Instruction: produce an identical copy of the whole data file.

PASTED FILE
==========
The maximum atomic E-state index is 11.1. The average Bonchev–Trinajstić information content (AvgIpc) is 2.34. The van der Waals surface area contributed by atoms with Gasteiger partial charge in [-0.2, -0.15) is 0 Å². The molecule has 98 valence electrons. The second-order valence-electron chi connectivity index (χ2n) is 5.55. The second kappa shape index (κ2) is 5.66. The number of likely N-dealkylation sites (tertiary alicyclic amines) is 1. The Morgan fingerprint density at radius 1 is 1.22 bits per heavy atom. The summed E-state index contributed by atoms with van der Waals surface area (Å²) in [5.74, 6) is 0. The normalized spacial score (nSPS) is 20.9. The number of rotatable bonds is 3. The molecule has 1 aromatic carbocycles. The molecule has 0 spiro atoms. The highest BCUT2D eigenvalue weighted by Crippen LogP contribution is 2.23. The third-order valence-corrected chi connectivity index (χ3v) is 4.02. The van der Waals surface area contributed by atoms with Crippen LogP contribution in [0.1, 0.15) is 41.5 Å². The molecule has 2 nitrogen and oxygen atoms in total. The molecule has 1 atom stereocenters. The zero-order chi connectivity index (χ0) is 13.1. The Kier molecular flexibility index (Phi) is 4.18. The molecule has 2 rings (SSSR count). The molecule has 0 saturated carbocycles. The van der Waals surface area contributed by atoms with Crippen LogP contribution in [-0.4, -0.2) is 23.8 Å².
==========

The maximum atomic E-state index is 11.1. The average Bonchev–Trinajstić information content (AvgIpc) is 2.34. The van der Waals surface area contributed by atoms with Gasteiger partial charge in [-0.2, -0.15) is 0 Å². The molecule has 98 valence electrons. The second-order valence-electron chi connectivity index (χ2n) is 5.55. The second kappa shape index (κ2) is 5.66. The number of likely N-dealkylation sites (tertiary alicyclic amines) is 1. The Morgan fingerprint density at radius 1 is 1.22 bits per heavy atom. The summed E-state index contributed by atoms with van der Waals surface area (Å²) in [5.74, 6) is 0. The normalized spacial score (nSPS) is 20.9. The number of rotatable bonds is 3. The molecule has 1 aromatic carbocycles. The molecule has 0 spiro atoms. The highest BCUT2D eigenvalue weighted by Crippen LogP contribution is 2.23. The third-order valence-corrected chi connectivity index (χ3v) is 4.02. The van der Waals surface area contributed by atoms with Crippen LogP contribution in [0.1, 0.15) is 41.5 Å². The molecule has 2 nitrogen and oxygen atoms in total. The molecule has 1 atom stereocenters. The zero-order chi connectivity index (χ0) is 13.1. The Kier molecular flexibility index (Phi) is 4.18. The molecule has 2 rings (SSSR count). The molecule has 0 saturated carbocycles. The van der Waals surface area contributed by atoms with Crippen LogP contribution in [-0.4, -0.2) is 23.8 Å².